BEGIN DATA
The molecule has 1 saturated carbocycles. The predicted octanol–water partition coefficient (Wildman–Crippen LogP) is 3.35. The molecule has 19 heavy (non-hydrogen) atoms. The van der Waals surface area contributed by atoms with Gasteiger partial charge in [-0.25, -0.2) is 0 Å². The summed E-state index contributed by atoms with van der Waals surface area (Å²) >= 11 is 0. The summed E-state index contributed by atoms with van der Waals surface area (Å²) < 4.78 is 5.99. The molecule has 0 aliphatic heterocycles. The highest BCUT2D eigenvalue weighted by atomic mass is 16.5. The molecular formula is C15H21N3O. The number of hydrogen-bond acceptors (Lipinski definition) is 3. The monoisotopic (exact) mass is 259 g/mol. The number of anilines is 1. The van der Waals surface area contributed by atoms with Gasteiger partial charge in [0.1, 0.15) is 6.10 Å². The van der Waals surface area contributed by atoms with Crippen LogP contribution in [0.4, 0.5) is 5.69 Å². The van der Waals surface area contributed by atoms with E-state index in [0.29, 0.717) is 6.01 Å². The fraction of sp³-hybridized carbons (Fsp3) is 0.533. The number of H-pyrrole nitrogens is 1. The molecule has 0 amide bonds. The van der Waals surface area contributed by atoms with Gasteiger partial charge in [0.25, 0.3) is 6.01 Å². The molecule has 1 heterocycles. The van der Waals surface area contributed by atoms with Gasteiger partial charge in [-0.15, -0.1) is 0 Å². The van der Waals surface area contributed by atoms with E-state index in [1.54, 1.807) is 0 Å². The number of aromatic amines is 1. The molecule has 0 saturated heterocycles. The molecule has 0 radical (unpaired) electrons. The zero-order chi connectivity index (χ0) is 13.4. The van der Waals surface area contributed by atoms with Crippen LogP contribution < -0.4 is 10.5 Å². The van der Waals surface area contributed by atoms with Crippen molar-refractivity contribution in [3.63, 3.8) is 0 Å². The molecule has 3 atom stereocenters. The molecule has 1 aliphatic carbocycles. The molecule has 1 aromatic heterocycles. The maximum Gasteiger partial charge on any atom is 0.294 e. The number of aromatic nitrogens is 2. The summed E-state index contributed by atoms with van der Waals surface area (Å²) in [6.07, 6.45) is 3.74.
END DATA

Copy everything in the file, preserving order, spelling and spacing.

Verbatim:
The molecule has 1 saturated carbocycles. The predicted octanol–water partition coefficient (Wildman–Crippen LogP) is 3.35. The molecule has 19 heavy (non-hydrogen) atoms. The van der Waals surface area contributed by atoms with Gasteiger partial charge in [-0.25, -0.2) is 0 Å². The summed E-state index contributed by atoms with van der Waals surface area (Å²) >= 11 is 0. The summed E-state index contributed by atoms with van der Waals surface area (Å²) < 4.78 is 5.99. The molecule has 0 aliphatic heterocycles. The highest BCUT2D eigenvalue weighted by atomic mass is 16.5. The molecular formula is C15H21N3O. The number of hydrogen-bond acceptors (Lipinski definition) is 3. The monoisotopic (exact) mass is 259 g/mol. The number of anilines is 1. The van der Waals surface area contributed by atoms with Gasteiger partial charge in [0.1, 0.15) is 6.10 Å². The van der Waals surface area contributed by atoms with Crippen LogP contribution in [0.4, 0.5) is 5.69 Å². The van der Waals surface area contributed by atoms with E-state index in [0.29, 0.717) is 6.01 Å². The fraction of sp³-hybridized carbons (Fsp3) is 0.533. The number of H-pyrrole nitrogens is 1. The molecule has 0 amide bonds. The van der Waals surface area contributed by atoms with Gasteiger partial charge in [0.25, 0.3) is 6.01 Å². The molecule has 1 heterocycles. The van der Waals surface area contributed by atoms with Gasteiger partial charge in [-0.15, -0.1) is 0 Å². The van der Waals surface area contributed by atoms with E-state index in [1.54, 1.807) is 0 Å². The number of aromatic amines is 1. The molecule has 0 saturated heterocycles. The molecule has 0 radical (unpaired) electrons. The zero-order chi connectivity index (χ0) is 13.4. The van der Waals surface area contributed by atoms with Crippen LogP contribution < -0.4 is 10.5 Å². The van der Waals surface area contributed by atoms with Crippen molar-refractivity contribution in [3.63, 3.8) is 0 Å². The molecule has 3 atom stereocenters. The molecule has 1 aliphatic carbocycles. The molecule has 1 aromatic heterocycles. The maximum Gasteiger partial charge on any atom is 0.294 e. The number of aromatic nitrogens is 2. The summed E-state index contributed by atoms with van der Waals surface area (Å²) in [6.07, 6.45) is 3.74.